The religious liberty amendment was approved during the recent legislative session with overwhelming bipartisan majorities.  Like all proposed amendments to the Missouri Constitution, it must be decided by Missouri voters at the polls.  The issue will be on the statewide ballot in the August or November election next year.   


The ACLU has filed suit in Cole County Circuit Court, objecting to the ballot language which the General Assembly developed, which is highly objective and straightforward.  The ACLU is asking the court to substitute a ballot description they have recommended, which is inaccurate and distorted.  In the alternative, the ACLU is asking the judge to prohibit the Secretary of State from placing the issue on the ballot.


The leaders of the Missouri Senate sent a letter in mid-July to Attorney General Koster urging him to do all within his power to ensure that Missouri citizens have the opportunity to vote on the religious liberty amendment. 


"This letter is a formal request...for your strong defense of House Joint Resolution 2...and the ballot language prepared by our General Assembly.  This measure asserts prayer to be in the realm of free speech for all persons," the correspondence reads.


"We stand by the ballot language as a fair and accurate representation of the underlying legislation.  We urge you to dedicate the resources of your office necessary for full and thorough defense of the HJR2 ballot language," the letter continues.  The correspondence was signed by Senate President Pro Tem Robert Mayer, Majority Floor Leader Tom Dempsey, and Assistant Majority Floor Leader Jack Goodman.

Leaders in the Missouri House are sending a similar letter to the Attorney General requesting that he faithfully perform the duties of his office.  It reads in part: "House Joint Resolution 2 further protects the rights of the citizens of Missouri to practice their faith without undue hindrance by the state...You have our support as your office works to guarantee Missourians the opportunity to further their religious protections in the Missouri Constitution."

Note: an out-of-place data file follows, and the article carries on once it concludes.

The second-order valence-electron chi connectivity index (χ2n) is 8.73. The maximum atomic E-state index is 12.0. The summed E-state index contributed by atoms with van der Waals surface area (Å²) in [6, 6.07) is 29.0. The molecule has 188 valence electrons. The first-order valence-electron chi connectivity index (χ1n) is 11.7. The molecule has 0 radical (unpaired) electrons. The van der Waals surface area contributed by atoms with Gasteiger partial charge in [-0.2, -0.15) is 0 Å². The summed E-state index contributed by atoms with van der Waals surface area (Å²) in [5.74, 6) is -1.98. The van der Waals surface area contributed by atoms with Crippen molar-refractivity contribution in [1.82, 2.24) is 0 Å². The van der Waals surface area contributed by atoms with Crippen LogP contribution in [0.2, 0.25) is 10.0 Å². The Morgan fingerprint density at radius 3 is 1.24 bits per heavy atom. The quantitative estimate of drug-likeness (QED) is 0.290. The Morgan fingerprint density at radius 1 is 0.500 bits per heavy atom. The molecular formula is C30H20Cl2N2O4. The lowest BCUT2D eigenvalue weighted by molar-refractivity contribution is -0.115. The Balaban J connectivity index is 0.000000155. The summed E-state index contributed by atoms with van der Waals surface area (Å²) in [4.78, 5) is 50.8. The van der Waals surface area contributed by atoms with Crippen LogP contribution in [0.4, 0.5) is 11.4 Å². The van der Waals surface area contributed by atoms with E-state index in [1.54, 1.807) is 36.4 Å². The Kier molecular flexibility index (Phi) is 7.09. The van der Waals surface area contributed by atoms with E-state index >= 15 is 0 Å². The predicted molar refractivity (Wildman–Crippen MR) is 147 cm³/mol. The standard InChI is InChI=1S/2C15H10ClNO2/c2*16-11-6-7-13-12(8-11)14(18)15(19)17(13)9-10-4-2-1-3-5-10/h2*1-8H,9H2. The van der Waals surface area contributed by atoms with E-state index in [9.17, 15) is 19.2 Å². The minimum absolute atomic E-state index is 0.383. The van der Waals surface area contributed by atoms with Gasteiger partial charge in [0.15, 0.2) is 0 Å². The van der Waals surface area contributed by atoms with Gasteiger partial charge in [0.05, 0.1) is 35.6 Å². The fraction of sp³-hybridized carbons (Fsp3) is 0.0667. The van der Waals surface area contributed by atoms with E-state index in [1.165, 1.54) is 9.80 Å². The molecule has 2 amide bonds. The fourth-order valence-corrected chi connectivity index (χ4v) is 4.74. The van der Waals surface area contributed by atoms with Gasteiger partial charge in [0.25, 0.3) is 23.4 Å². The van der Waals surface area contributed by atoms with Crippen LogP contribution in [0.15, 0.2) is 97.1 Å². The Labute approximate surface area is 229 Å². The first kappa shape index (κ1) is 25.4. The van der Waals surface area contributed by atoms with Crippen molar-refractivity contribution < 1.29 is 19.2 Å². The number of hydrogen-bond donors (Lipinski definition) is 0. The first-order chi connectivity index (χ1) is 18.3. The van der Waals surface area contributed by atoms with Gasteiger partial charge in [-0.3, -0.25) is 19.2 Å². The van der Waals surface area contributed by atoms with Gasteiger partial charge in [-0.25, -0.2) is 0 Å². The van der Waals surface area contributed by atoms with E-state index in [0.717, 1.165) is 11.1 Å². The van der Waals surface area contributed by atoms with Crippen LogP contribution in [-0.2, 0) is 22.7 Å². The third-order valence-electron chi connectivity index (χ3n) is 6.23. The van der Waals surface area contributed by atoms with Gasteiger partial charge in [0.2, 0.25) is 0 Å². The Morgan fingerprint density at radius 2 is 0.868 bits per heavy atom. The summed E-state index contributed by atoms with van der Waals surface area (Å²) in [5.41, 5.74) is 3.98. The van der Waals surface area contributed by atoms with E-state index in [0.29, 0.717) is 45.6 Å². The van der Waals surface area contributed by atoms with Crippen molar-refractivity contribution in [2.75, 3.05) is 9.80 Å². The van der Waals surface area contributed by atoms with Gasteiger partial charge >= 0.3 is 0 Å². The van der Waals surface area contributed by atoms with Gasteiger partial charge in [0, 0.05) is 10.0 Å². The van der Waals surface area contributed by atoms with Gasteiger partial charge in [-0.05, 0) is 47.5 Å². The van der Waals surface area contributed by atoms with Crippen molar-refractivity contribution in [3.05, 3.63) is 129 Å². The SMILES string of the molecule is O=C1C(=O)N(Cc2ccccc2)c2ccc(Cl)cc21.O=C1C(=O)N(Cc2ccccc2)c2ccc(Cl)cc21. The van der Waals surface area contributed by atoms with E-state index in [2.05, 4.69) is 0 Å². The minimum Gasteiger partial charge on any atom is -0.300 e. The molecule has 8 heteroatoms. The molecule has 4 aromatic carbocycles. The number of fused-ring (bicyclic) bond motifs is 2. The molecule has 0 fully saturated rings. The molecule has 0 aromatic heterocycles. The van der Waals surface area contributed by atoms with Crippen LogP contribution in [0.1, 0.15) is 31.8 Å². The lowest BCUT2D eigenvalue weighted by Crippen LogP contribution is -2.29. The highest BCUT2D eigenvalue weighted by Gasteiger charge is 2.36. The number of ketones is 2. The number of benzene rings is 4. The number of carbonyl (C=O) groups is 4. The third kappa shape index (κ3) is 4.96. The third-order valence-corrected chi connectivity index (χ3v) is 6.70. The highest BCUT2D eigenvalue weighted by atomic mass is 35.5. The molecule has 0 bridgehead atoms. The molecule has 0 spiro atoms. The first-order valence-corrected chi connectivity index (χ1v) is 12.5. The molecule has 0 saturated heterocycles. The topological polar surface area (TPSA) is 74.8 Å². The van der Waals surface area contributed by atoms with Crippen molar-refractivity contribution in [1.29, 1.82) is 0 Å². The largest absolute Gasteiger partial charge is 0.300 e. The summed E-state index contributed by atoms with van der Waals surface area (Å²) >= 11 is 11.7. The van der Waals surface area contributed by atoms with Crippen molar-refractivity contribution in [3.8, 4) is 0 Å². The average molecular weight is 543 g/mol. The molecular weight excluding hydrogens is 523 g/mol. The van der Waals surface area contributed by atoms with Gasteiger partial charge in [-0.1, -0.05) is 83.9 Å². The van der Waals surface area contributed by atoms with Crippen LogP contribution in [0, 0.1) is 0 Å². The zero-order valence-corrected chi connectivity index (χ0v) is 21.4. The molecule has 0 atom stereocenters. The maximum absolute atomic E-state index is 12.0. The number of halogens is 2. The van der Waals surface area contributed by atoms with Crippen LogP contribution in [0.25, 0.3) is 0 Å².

The House letter was signed by House Speaker Steve Tilley, Speaker Pro Tem Shane Schoeller, Majority Floor Leader Tim Jones, Assistant Majority Leader Jeanie Riddle, Majority Whip Jason Smith, Majority Caucus Chair Shelley Keeney, and Majority Caucus Secretary Sue Allen. 


Attorney General Koster has responded quickly, saying that his office takes the challenge seriously, and that he has assigned Solicitor General Jim Layton to the case.  "Jim Layton is our most senior appellate litigator and has successfully argued many of the most significant cases that have faced this state in the last decade, including, but not limited to, the challenge against Missouri's school foundation formula.  There is no attorney in either the public or private sector in whom I have greater faith in matters of this nature." 


The religious liberty amendment would further define in our state constitution the constitutional guarantees of religious free speech.  It would protect the right of schoolchildren to pray on a voluntary basis in Missouri schools.  It would ensure that all citizens have the right to express their faith in public settings and on public property.  It would safeguard the right of government bodies to offer invocations before government meetings.  


The ACLU seems most agitated over a religious conscience clause in the constitutional amendment.  That provision states that "no student shall be compelled to perform or participate in academic assignments or educational presentations that violate his or her religious beliefs."  A related provision says that "students may express their beliefs about religion in written and oral assignments free from discrimination based on the religious content of their work."


State law requires that the ballot summary voters read when they cast their vote "be a true and impartial statement of the purposes of the proposed measure."  The language chosen by the Legislature cannot be "intentionally argumentative nor likely to create prejudice either for or against the proposed measure."  The religious liberty amendment ballot summary is the most non-prejudicial ballot language voters will have seen in a statewide election in several years.


We applaud our state officials for taking a strong stand in support of the religious values and constitutional freedoms of Missourians.  Attacks on the free exercise of religion continue to accelerate across our nation, and this constitutional amendment comes none too soon.

Joe's Signature